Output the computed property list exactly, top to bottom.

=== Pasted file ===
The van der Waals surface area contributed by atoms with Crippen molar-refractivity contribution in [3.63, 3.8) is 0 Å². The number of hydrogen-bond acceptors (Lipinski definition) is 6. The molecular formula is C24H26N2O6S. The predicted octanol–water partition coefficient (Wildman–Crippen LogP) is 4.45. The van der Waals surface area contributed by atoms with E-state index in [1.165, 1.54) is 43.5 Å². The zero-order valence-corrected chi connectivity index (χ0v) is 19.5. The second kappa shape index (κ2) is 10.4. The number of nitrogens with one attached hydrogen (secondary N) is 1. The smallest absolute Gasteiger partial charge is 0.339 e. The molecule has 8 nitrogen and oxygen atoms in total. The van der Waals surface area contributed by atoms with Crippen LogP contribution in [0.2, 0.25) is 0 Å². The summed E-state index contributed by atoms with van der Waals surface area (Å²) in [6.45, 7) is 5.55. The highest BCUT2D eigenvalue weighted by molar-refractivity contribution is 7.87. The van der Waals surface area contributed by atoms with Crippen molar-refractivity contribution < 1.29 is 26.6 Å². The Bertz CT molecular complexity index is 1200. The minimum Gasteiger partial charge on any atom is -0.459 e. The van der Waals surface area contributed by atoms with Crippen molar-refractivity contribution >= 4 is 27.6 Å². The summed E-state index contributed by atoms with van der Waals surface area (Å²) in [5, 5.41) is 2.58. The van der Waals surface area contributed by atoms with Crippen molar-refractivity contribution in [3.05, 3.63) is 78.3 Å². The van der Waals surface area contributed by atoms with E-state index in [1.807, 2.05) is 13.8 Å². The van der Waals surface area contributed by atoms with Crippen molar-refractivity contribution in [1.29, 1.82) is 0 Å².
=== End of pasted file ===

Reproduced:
The van der Waals surface area contributed by atoms with Crippen molar-refractivity contribution in [3.63, 3.8) is 0 Å². The number of hydrogen-bond acceptors (Lipinski definition) is 6. The molecular formula is C24H26N2O6S. The predicted octanol–water partition coefficient (Wildman–Crippen LogP) is 4.45. The van der Waals surface area contributed by atoms with E-state index in [1.165, 1.54) is 43.5 Å². The zero-order valence-corrected chi connectivity index (χ0v) is 19.5. The second kappa shape index (κ2) is 10.4. The number of nitrogens with one attached hydrogen (secondary N) is 1. The smallest absolute Gasteiger partial charge is 0.339 e. The molecule has 8 nitrogen and oxygen atoms in total. The van der Waals surface area contributed by atoms with Crippen LogP contribution in [0.2, 0.25) is 0 Å². The summed E-state index contributed by atoms with van der Waals surface area (Å²) in [6.45, 7) is 5.55. The highest BCUT2D eigenvalue weighted by molar-refractivity contribution is 7.87. The van der Waals surface area contributed by atoms with Crippen molar-refractivity contribution < 1.29 is 26.6 Å². The Bertz CT molecular complexity index is 1200. The minimum Gasteiger partial charge on any atom is -0.459 e. The van der Waals surface area contributed by atoms with Crippen molar-refractivity contribution >= 4 is 27.6 Å². The summed E-state index contributed by atoms with van der Waals surface area (Å²) in [5, 5.41) is 2.58. The van der Waals surface area contributed by atoms with Crippen molar-refractivity contribution in [3.05, 3.63) is 78.3 Å². The van der Waals surface area contributed by atoms with E-state index in [1.807, 2.05) is 13.8 Å². The van der Waals surface area contributed by atoms with Crippen molar-refractivity contribution in [1.29, 1.82) is 0 Å².